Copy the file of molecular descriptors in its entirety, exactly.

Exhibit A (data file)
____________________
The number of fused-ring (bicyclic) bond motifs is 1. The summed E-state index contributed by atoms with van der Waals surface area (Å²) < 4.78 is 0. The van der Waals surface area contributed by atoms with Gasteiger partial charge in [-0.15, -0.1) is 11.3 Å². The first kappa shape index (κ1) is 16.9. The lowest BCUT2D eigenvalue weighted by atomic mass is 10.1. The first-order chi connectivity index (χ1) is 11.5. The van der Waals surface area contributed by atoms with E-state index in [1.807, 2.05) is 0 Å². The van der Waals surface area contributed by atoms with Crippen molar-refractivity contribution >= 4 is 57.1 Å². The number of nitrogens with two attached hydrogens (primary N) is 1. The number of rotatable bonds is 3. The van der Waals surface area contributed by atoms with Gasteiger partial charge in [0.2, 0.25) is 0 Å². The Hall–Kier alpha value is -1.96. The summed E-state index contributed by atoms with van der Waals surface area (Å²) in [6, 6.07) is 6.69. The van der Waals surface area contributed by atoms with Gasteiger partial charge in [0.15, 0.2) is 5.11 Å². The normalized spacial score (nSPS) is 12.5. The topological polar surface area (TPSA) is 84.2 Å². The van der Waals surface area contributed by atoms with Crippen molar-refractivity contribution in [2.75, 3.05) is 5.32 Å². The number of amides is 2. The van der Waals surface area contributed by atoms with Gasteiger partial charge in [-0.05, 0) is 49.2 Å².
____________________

The number of fused-ring (bicyclic) bond motifs is 1. The summed E-state index contributed by atoms with van der Waals surface area (Å²) < 4.78 is 0. The van der Waals surface area contributed by atoms with Gasteiger partial charge in [-0.15, -0.1) is 11.3 Å². The first kappa shape index (κ1) is 16.9. The lowest BCUT2D eigenvalue weighted by atomic mass is 10.1. The first-order chi connectivity index (χ1) is 11.5. The van der Waals surface area contributed by atoms with E-state index in [1.807, 2.05) is 0 Å². The van der Waals surface area contributed by atoms with Crippen molar-refractivity contribution >= 4 is 57.1 Å². The number of nitrogens with two attached hydrogens (primary N) is 1. The number of rotatable bonds is 3. The van der Waals surface area contributed by atoms with Gasteiger partial charge in [0.2, 0.25) is 0 Å². The Hall–Kier alpha value is -1.96. The summed E-state index contributed by atoms with van der Waals surface area (Å²) in [6, 6.07) is 6.69. The van der Waals surface area contributed by atoms with Gasteiger partial charge in [0.15, 0.2) is 5.11 Å². The normalized spacial score (nSPS) is 12.5. The topological polar surface area (TPSA) is 84.2 Å². The van der Waals surface area contributed by atoms with Crippen molar-refractivity contribution in [2.75, 3.05) is 5.32 Å². The number of amides is 2. The van der Waals surface area contributed by atoms with Gasteiger partial charge in [-0.05, 0) is 49.2 Å².